Japanese withheld Red Cross packages as punishment or for their own consumption. Guards stole medicine from “the only two Red Cross packages the prisoners received in three years. In a turnabout, a few merciful Japanese who had been American educated, actually stole medicine back and used it to keep some of the prisoners alive.” When packages did reach the internees, the Japanese withheld food rations until the prisoners consumed all the food contained in the Red Cross packages.

After 1942 the Japanese began to feed the internees better. Rations increased however food still remained inadequate. Death rates of prisoners began to decrease. Japanese soldiers foraged for food from the beginning of the war because they did not receive adequate food supplies from military stores. In 1944, the supply lines to the Japanese army had been cut by the allies. To demonstrate the destitution of the Japanese army, between 1943 and 1944, starving Japanese soldiers in New Guinea resorted to cannibalism in their own ranks. The Japanese unable to feed their own army, cut the rations of the prisoners.

Cabanatuan became the largest Prisoner of War camp in Asia. The Japanese used Cabanatuan as a holding camp where prisoners throughout Asia came to await shipment to various labor camps. From here prisoners went to labor camps in Japan, Formosa, Manchuria and elsewhere in Asia. Prisoners loaded ships in Manila Bay. Survivors declare the hell ships to have been the worst experience of their internment. Packed tightly into the ship holds, prisoners suffocated. They had very little air, no sanitation, no water and no food. Prisoners drank blood and urine to try and quench their thirst. The unmarked ships carried cargo as well as the prisoners. American submarines sunk many of the ships in route to Japan and other locations in Asia. On September 7, 1944, two torpedoes stuck the Shinyo Maru, Japanese guards started shooting the prisoners. The ship sunk. Out of 750 prisoners on board only 200 survived. On December 14, 1944, an American Navy plane attacked the Orokyu Maru. The ship held 308 prisoners of war, most of which managed to swim to a nearby island. Filipino guerillas helped the survivors get off the island and to freedom via an American submarine. On October 24th, 1944, the Arisan Maru sank after being struck by three torpedoes from American destroyers. The Arisan Maru held 1800 prisoners, only three survived.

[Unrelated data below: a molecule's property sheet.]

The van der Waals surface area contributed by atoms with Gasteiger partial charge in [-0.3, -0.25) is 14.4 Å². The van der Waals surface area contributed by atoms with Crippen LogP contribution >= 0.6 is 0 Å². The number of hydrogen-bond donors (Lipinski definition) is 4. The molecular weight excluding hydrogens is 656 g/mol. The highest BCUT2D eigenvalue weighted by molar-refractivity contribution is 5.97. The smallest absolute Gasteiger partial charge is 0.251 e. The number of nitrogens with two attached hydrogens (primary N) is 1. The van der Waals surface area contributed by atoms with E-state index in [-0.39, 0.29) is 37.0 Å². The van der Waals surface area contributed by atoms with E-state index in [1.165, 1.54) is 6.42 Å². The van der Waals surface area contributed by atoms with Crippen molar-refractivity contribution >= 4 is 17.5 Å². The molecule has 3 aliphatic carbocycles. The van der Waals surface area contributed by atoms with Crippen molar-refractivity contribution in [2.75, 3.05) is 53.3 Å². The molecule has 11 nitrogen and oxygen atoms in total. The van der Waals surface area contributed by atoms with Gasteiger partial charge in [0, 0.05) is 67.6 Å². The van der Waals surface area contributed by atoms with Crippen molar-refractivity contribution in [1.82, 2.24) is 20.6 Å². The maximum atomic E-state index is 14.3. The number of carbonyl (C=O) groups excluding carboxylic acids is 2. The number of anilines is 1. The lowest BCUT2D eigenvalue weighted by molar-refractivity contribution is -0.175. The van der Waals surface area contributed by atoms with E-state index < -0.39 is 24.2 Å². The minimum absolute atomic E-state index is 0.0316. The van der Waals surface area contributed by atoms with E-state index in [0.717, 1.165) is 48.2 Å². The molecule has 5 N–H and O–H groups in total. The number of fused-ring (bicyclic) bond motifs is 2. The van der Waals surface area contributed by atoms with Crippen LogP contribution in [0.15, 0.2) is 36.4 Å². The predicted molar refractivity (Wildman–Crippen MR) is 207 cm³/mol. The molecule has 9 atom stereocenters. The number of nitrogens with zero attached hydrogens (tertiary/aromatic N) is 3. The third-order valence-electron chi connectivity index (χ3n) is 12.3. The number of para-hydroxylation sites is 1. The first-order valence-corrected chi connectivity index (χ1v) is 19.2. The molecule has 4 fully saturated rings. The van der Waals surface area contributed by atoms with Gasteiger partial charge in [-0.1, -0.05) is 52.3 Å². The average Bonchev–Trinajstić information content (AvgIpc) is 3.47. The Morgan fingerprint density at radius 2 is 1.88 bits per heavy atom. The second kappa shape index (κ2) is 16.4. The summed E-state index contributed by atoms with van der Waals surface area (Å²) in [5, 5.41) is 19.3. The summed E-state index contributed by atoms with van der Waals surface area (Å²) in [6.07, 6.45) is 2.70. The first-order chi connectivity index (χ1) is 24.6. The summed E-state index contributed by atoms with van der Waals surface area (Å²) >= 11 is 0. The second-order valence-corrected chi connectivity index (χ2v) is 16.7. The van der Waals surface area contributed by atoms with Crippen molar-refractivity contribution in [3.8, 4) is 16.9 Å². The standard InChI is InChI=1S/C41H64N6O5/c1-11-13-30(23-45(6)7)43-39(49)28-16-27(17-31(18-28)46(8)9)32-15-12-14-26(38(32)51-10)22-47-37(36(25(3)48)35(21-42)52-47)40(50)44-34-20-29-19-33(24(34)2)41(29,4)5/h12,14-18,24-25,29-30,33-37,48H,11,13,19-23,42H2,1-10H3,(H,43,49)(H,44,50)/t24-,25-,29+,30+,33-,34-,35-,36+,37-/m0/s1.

Rescue of Cabanatuan Camp Prisoners

In late 1944, Tojo (Japanese minister of war) issued orders to all Japanese commandants of Prisoner of War camps to kill all Prisoners. Fortunately, many Japanese commandants never carried out these orders. However, in December 1944, on the Island of Palawan in the Philippines, a detail of 150 prisoners were massacred. Burned alive using aviation fluid. A few prisoners managed to escape and fled to nearby islands where they were rescued by the Filipino resistance. The resistance fighters took the escaped prisoners to a nearby island where Americans were staging the imminent invasion to take back the Philippines. After telling their horrific story, American commanders organized a rescue team to free remaining prisoners in Cabanatuan. Rangers together with Filipino resistance fighters carried out the successful raid on January 30, 1945. Many prisoners were to weak to walk. Oxen and carts were hidden nearby the Prison camp to carry the prisoners to freedom.

The story of Cabanatuan and its rescue is recorded accurately in the 2005 movie The Great Raid:


  • General Kreuger: Henry, I'll be honest with you. This mission appeals more to my heart than to my head.
  • Lt. Colonel Mucci: I'm here to tell you men the latrine rumors are true. We finally got a mission worthy of Rangers. We're going to push through our frontlines right into the Japs' backyard and rescue 500 hundred American prisoners of war. Goin' to be a rough son of a bitch- a textbook-style raid that can only succeed through speed, surprise, and overwhelming firepower. Before you start congratulating yourselves, remember you haven't achieved a damn thing yet. You're the best-trained, least-proven battalion in this whole army. This is your one chance to do something about it, and I mean ONE chance. How you acquit yourselves over the next 48 hours will determine how you are judged for the rest of your lives- men worthy of serving in this army.. or.. an embarrassment that history and time will eventually forget. It's up to you. Now, I happen to think it's the former. That's why I'm accompanying you on this raid. There's not another group of men in this or any other army I'd sooner trust my life with. You're the finest, best-prepared soldiers this country has ever sent to war, and I expect you to PROVE it... IS THAT CLEAR?
    6th Ranger Battalion: YES, SIR!

See also,

Japanese POW WWII - Read about Japanese POWs in Burma, Philippines, China, Singapore.


Breuer, William B. , The Great Raid: Rescuing the Doomed Ghosts of Bataan and Corregidor, Miramax Books; Reprint edition (May 22, 2002)

Sides, Hamilton, Ghost Soldiers: The Epic Account of World War II's Greatest Rescue Mission, Anchor; 1st Anchor Books ed edition (May 7, 2002)